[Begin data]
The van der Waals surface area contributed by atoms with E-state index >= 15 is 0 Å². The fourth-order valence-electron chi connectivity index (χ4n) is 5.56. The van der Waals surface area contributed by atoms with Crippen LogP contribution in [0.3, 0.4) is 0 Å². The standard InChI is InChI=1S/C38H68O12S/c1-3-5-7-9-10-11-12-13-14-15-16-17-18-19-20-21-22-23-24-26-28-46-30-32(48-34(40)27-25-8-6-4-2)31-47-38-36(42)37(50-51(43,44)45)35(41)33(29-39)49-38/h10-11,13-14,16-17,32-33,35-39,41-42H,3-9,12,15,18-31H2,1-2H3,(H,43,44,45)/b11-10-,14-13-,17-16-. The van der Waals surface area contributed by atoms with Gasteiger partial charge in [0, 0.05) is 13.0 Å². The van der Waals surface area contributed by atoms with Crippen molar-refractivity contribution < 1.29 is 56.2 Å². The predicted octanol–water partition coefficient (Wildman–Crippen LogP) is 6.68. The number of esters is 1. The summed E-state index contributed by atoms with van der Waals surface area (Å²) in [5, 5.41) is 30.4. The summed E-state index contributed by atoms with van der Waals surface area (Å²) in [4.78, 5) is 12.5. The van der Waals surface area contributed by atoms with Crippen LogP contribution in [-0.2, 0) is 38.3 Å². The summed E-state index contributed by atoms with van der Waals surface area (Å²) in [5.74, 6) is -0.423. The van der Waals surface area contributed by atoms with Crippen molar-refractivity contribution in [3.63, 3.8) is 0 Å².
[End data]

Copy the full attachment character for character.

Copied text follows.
The van der Waals surface area contributed by atoms with E-state index >= 15 is 0 Å². The fourth-order valence-electron chi connectivity index (χ4n) is 5.56. The van der Waals surface area contributed by atoms with Crippen LogP contribution in [0.3, 0.4) is 0 Å². The standard InChI is InChI=1S/C38H68O12S/c1-3-5-7-9-10-11-12-13-14-15-16-17-18-19-20-21-22-23-24-26-28-46-30-32(48-34(40)27-25-8-6-4-2)31-47-38-36(42)37(50-51(43,44)45)35(41)33(29-39)49-38/h10-11,13-14,16-17,32-33,35-39,41-42H,3-9,12,15,18-31H2,1-2H3,(H,43,44,45)/b11-10-,14-13-,17-16-. The van der Waals surface area contributed by atoms with Gasteiger partial charge in [0, 0.05) is 13.0 Å². The van der Waals surface area contributed by atoms with Crippen molar-refractivity contribution < 1.29 is 56.2 Å². The predicted octanol–water partition coefficient (Wildman–Crippen LogP) is 6.68. The number of esters is 1. The summed E-state index contributed by atoms with van der Waals surface area (Å²) in [5, 5.41) is 30.4. The summed E-state index contributed by atoms with van der Waals surface area (Å²) in [4.78, 5) is 12.5. The van der Waals surface area contributed by atoms with Crippen LogP contribution in [-0.2, 0) is 38.3 Å². The summed E-state index contributed by atoms with van der Waals surface area (Å²) in [5.74, 6) is -0.423. The van der Waals surface area contributed by atoms with Crippen molar-refractivity contribution in [3.63, 3.8) is 0 Å².